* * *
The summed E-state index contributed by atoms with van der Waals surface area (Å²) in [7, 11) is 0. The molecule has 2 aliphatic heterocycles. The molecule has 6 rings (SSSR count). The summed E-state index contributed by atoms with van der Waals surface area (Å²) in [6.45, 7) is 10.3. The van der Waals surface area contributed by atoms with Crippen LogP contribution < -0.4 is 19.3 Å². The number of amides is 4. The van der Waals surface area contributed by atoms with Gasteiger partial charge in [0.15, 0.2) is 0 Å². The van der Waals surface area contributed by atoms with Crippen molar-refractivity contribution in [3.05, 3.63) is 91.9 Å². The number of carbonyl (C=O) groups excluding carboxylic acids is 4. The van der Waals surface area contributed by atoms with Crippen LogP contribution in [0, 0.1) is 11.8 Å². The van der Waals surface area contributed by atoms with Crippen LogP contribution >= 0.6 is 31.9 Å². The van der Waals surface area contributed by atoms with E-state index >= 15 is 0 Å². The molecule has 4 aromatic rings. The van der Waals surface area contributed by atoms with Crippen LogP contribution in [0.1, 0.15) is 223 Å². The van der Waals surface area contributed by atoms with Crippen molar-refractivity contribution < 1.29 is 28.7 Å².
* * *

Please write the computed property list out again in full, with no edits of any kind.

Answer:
The summed E-state index contributed by atoms with van der Waals surface area (Å²) in [7, 11) is 0. The molecule has 2 aliphatic heterocycles. The molecule has 6 rings (SSSR count). The summed E-state index contributed by atoms with van der Waals surface area (Å²) in [6.45, 7) is 10.3. The van der Waals surface area contributed by atoms with Crippen LogP contribution < -0.4 is 19.3 Å². The number of amides is 4. The van der Waals surface area contributed by atoms with Gasteiger partial charge in [0.15, 0.2) is 0 Å². The van der Waals surface area contributed by atoms with Crippen molar-refractivity contribution in [3.05, 3.63) is 91.9 Å². The number of carbonyl (C=O) groups excluding carboxylic acids is 4. The van der Waals surface area contributed by atoms with Crippen LogP contribution in [0, 0.1) is 11.8 Å². The van der Waals surface area contributed by atoms with Crippen LogP contribution >= 0.6 is 31.9 Å². The van der Waals surface area contributed by atoms with E-state index >= 15 is 0 Å². The molecule has 4 aromatic rings. The van der Waals surface area contributed by atoms with Crippen LogP contribution in [0.1, 0.15) is 223 Å². The van der Waals surface area contributed by atoms with Crippen molar-refractivity contribution < 1.29 is 28.7 Å².